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OTC medications during pregnancy: everything you need to know

Many of us take for granted the ability to safely use medications for common aches, pains, and other symptoms. Ibuprofen seems harmless and is commonly used by adults. However, it carries significant risks when used during pregnancy except in very specific circumstances. This is a perfect example of why ensuring the pregnancy safety of each over-the-counter medication you take is very important.

What are OTC medications?

Over-the-counter medications, or OTC medications, are those that you can buy at your local pharmacy or convenience store without a prescription. A huge number of OTC medications are available to treat a wide variety of ailments and afflictions, including headaches, heartburn, fever, cold symptoms and more. OTC medications are those that generally carry less risk of misuse, abuse, and/or unintentional harm than prescription medication. However, this can impart a false sense of security that they are risk-free. They still need to be used following the label instructions and under safe circumstances.

How can medications be dangerous during pregnancy?

Most medications you take enter your bloodstream to do their job. Many are small enough or have other properties that allow them to cross through the barrier in the placenta that separates your blood from your baby’s blood. This is how Baby can be exposed to the medication you take directly. Other medications can change the blood flow going to the placenta and have an indirect effect on Baby by restricting blood flow., And some medications can cause your uterus to contract which could lead to preterm birth. The effects of medications can range from growth restriction of Baby to major congenital (started in the womb) defects and varying levels of impact on Baby’s development.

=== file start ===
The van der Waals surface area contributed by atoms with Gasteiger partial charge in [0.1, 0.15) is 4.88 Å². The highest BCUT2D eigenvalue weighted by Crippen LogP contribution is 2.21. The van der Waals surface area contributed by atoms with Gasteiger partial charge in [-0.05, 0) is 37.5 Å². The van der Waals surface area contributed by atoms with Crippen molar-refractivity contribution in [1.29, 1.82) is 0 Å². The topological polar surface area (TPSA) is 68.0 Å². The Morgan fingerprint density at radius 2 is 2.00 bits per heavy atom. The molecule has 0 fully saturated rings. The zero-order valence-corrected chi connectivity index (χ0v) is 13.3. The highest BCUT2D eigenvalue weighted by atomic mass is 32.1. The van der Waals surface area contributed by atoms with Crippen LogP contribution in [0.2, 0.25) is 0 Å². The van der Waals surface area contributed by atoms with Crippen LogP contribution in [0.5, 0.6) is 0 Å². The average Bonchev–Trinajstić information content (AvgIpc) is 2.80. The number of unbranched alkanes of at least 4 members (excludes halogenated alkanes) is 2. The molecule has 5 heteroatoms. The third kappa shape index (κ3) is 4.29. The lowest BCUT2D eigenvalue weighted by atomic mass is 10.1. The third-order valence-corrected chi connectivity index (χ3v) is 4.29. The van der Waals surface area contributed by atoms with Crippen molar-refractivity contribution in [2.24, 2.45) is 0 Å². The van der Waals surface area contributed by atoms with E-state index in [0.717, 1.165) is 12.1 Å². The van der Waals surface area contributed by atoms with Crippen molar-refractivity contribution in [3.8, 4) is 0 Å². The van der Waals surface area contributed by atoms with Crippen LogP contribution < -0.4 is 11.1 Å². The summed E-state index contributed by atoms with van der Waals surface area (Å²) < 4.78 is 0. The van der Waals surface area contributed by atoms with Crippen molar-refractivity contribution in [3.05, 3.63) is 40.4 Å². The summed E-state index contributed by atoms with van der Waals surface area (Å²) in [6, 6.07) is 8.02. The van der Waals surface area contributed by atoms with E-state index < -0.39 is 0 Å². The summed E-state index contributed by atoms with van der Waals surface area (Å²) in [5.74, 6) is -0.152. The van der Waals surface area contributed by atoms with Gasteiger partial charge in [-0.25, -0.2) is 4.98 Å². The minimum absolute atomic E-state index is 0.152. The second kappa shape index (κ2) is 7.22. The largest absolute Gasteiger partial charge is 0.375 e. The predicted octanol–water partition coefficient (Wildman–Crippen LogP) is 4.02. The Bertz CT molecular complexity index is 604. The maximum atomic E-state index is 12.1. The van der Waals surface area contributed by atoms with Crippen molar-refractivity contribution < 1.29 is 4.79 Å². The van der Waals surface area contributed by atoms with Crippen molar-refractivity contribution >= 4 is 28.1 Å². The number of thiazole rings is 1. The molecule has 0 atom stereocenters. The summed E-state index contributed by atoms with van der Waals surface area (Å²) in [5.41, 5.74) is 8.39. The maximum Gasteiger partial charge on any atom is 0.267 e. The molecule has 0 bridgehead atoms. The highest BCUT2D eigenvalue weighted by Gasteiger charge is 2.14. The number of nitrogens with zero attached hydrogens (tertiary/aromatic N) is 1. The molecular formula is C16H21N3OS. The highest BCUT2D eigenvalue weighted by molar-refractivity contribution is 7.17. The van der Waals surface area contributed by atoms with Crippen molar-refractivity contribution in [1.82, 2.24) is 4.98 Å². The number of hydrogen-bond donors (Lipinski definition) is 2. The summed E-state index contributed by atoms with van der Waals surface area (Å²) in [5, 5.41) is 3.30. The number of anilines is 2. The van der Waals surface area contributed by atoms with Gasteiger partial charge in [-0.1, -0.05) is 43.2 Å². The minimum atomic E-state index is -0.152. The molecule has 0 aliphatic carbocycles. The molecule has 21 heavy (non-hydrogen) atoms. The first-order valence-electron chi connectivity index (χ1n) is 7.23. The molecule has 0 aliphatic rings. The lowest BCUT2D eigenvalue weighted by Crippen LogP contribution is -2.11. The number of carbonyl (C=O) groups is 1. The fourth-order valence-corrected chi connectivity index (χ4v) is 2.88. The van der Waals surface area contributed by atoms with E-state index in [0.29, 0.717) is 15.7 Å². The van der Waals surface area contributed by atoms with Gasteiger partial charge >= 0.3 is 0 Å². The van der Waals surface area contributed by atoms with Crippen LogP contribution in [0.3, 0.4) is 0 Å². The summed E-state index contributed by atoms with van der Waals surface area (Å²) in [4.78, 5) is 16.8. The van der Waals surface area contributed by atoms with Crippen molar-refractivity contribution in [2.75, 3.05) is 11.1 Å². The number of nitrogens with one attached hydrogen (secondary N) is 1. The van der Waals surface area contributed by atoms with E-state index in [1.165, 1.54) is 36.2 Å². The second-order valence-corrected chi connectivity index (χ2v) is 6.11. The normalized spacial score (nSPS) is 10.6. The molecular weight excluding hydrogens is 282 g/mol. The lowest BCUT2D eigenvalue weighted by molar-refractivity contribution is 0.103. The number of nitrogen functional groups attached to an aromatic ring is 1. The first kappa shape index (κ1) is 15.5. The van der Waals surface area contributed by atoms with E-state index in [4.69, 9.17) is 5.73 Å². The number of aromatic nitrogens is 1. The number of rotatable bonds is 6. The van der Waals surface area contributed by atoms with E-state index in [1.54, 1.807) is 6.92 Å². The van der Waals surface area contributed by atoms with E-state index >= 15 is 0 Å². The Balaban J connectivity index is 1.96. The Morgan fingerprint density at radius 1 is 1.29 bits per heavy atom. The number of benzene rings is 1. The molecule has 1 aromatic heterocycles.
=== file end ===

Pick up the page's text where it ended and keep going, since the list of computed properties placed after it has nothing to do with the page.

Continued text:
How will I know if a medication is safe to take?

Your healthcare provider will be your most valuable resource throughout pregnancy, from conception to delivery. They have the benefit of knowing your personal health history that may impact the safety of medications for you during pregnancy. They also have the expertise to help you weigh the risks and benefits of medications so you can make an informed decision whether or not to use them. Some medications may also have more or less risk at different points in your pregnancy. Some have the highest risk in the first trimester but are safer later on, and others are the most dangerous later in pregnancy. Your provider can help determine the safest option for you based on all of these factors.

You can also talk to your pharmacist about which OTC meds are safe in pregnancy.

The bottom line

This can be a frustrating topic because most medications have not been studied in pregnancy. There are ethical limitations because babies cannot consent to potential life-altering experiments like adults can. So most safety information we have on medications is from seeing how they affect pregnant people and their babies over long periods of time. This still isn’t a fool-proof way to determine if a medication is safe for you to use. So checking with your healthcare team is always the safest bet. OTC medications can be very helpful for managing some pregnancy symptoms, and some are very safe – you just have to make sure you pick the right ones!

Read more
  • J Servey, J Chang. “Over-the-Counter Medications in Pregnancy.” American Family Physician. 90(8):548-555. Web. 10/15/2014.
  • Sumit Kar, Ajay Krishnan, K. Preetha, Atul Mohankar. “A review of antihistamines used during pregnancy.” Journal of Pharmacology & Pharmacotherapeutics. 3(2): 105-108. Web. April-June 2012.
  • “Can I take ibuprofen when I’m pregnant?” NHS. NHS Choices, 4/4/2014. Web.
  • “Drug Use in Pregnancy; a Point to Ponder!”, National Center for Biotechonology Information, NCBI, Feb 2009,
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